Chapter Five

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Zoe didn't go to school the next day, and her father didn't bother going to work. Collectively they had managed maybe three hours of sleep before the dream had struck, and after that neither had been able to sleep a wink. Her father had told her to take a shower somewhere around seven-thirty, hoping that the warmth would help her to relax, and by the time she had stepped into the lounge room in a fresh pair of pyjamas with her hair still damp he had already stuck in the first Halloween movie and whipped up two hot chocolates.

She sunk onto the couch beside him gratefully.

The night's events weighed heavily over her. She didn't want to have to talk about it. She didn't want to look to the dining room table where two bowls of pasta were going to remain unfinished; she couldn't look to the front door that in a matter of time would open to reveal a gleaming black pistol. She kept her legs curled up on the couch—unable to stand the thought of her father's blood pooling on the hardwood floors beneath.

The house didn't feel safe anymore. The dreams had taken that from her, too.

Her father was quiet, patient, one arm wrapped securely around her again.

He must have been burning with questions. Here she had told him that he was going to die and then said no more, and he hadn't pushed the matter for even a moment. He'd simply been there for her, holding her through the night while she alternated between silent tears and violent shivers. But he had to be scared for himself, too.

That was all the encouragement that she needed.

She cleared her throat and forced the first words out. "There were three men..."

Her father squeezed her shoulder gently. I'm listening.

She took a deep breath. Then another.

"They came to the house," she went on, finally chancing a glance at the door where her nightmare had begun. At her request, her father had the deadbolt thrown and the chain lock in place. "It was pasta night. We were just sitting down to dinner. Then the doorbell rang, and when you went to answer it..." She took another second to breathe. She could still see the pistol when she closed her eyes. "It was one of them. One of the men. He had a gun."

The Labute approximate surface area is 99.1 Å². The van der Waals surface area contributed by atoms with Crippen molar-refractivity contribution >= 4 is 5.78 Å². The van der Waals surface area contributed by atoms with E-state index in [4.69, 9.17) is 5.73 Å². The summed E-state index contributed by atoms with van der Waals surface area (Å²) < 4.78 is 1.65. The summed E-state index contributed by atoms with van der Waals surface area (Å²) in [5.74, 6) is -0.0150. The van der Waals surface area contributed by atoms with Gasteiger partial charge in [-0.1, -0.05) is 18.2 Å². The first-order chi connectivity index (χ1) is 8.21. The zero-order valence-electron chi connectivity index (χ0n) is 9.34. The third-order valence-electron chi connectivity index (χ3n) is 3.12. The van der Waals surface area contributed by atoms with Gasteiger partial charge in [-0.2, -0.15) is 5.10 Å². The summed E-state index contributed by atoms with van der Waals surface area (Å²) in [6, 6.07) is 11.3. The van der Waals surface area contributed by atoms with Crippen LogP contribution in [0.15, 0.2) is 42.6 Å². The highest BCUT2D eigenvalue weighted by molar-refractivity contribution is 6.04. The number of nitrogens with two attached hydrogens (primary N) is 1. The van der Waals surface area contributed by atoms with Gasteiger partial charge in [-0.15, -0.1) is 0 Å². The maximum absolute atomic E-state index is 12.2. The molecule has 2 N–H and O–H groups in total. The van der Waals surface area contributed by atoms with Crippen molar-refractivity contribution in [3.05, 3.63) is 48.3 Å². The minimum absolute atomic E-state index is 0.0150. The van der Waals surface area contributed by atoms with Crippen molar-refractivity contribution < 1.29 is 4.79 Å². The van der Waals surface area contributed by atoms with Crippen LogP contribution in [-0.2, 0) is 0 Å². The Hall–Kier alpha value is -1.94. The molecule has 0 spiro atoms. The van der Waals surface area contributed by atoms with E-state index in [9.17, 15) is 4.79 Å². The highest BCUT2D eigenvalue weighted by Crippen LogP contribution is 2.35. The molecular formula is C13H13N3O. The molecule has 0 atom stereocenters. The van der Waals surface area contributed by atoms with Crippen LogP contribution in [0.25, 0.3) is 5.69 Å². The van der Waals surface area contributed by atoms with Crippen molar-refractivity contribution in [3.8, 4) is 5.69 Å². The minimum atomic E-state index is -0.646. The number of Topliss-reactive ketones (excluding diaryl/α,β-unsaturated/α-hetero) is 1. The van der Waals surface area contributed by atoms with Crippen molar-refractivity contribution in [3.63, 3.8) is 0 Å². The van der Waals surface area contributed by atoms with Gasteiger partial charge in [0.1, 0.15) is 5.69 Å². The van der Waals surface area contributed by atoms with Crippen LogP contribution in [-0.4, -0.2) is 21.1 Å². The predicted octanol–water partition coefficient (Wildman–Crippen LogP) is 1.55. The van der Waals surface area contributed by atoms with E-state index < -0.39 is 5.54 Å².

Her father's voice was gentle as he asked, "Did you recognise him? Any of them?"

Zoe shook her head. Her father's rumpled shirt whispered against her ear. "No. But they knew you. The man with the gun... He knew your name. And he said they'd been looking for you a long time."

Her father frowned. "Did he say why?"

"He said you'd had something that they wanted. But that you didn't have it anymore. That..."

Her father looked down at her. "That...?"

Zoe hesitated. Then, reluctantly, she said, "That what he wanted now was for you to stand aside so that he could take...me."

Her father tensed beside her. "What?"

He straightened, pushing Zoe upright with him. She moved back, re-positioning herself so that she could meet his gaze squarely.

Michael Myers was now entirely forgotten in the background.

"They're coming for you." Her father ran a hand through his hair. "Zoe, what did they look like?"

She described them to him as best she could, throwing in every detail she could remember—the scar and the tattoo that the first man bore; the way the other had moved, silent as the grave. She had nothing for the third—she had never even seen the hands that had grabbed her, let alone the man's face. She wished she'd had the sense to turn and look. If she had only realised that she'd been in the midst of a dream...

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